If there is one message for businesses to take from the implementation of VAT in 2018 is that a conservative approach to VAT collection and recovery is advisable.

    While the market is getting used to the concept of VAT, a conservative and risk-averse approach to filing VAT returns seems likely to be the most cost-effective in the long run. For areas of ambiguity it is vital that businesses have a clear paper trail to support any decisions which may be examined during any audit.

    For the construction industry the long project timelines, complex supply chains and phased payment programmes are all compounding the challenges of adjusting to the new tax regime. The most crucial issues for the businesses represented revolved around getting clarity on exactly when they should be collecting and reclaiming VAT.

    Processes to narrow the gap between raising invoices and actual payment are much needed in order to prevent businesses having to carry the VAT burden for an unreasonable period. As the four remaining GCC states go live with their VAT systems in the coming years, demand for clear and consistent processes across the region will grow.

    Manitowoc posts positive results

    Crane manufacturer Manitowoc reported full-year orders for 2018 of $1,910.7 million – a three percent increase on 2017’s figure. Manitowoc also reported its full-year revenue for 2018 increased by 17 per cent year-over-year (YOY), from $1,581.3 million in 2017 to $1,846.8 million in 2018.Adjusted earnings before interest, tax, depreciation and amortization (EBITDA) was $116.2 million, and 6.3 percent of net sales.

    The company’s 2018 results were boosted by its fourth quarter figures, where net sales were $515.3 million versus $481.5 million in the comparable period in 2017. Manitowoc primarily attributed the YOY increase to improved demand in the Americas, driven by higher shipments of cranes for the commercial construction and energy end markets – although this was partially offset by lower demand in the Benelux countries and the Middle-East, coupled with unfavorable changes in foreign currency exchange rates.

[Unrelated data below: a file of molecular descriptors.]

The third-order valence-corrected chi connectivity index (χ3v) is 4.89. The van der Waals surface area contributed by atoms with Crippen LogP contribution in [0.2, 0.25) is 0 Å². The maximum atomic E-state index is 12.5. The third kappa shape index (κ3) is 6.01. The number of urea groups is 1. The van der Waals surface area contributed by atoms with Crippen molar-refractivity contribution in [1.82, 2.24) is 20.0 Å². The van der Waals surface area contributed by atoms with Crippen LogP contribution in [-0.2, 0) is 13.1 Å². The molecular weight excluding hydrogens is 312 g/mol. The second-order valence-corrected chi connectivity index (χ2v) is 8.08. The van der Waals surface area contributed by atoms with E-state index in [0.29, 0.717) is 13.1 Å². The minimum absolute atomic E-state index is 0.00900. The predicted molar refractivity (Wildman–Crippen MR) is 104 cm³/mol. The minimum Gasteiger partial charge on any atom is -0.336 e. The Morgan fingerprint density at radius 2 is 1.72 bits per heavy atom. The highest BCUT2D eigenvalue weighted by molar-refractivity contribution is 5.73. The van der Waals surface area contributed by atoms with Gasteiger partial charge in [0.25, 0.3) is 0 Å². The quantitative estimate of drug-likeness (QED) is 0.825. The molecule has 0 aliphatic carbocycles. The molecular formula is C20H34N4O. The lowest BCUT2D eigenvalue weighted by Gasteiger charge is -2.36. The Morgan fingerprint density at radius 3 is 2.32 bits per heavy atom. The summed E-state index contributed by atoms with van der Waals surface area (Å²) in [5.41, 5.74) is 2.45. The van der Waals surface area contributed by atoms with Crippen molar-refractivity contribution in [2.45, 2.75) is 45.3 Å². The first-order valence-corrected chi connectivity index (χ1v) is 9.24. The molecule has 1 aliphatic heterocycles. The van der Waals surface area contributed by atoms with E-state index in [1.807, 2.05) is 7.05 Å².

“The Manitowoc team again delivered excellent results in the fourth quarter, marking the seventh consecutive quarter of year-over-year adjusted EBITDA percentage improvement,” commented Barry Pennypacker, Manitowoc president and chief executive officer.

    Fourth-quarter orders, however, of $485.7 million for 2018 decreased 22 percent from the comparable period in 2017. Backlog totalled $670.6 million at 31 December 2018, an increase of 11 percent, from the prior year ending backlog of $606.6 million.

    Looking ahead to 2019, Manitowoc said it expected revenue to increase from approximately $1.85 billion to $1.95 billion and for adjusted EBITDA to increase from approximately $125 million to $145 million. “Our results and outlook demonstrate how our strategic priorities are delivering ever-improving results,” Pennypacker added. “We will continue to provide our customers with the type of cranes they need to increase their return on invested capital. This will be evident with our new product introductions at the Bauma trade show in April 2019.”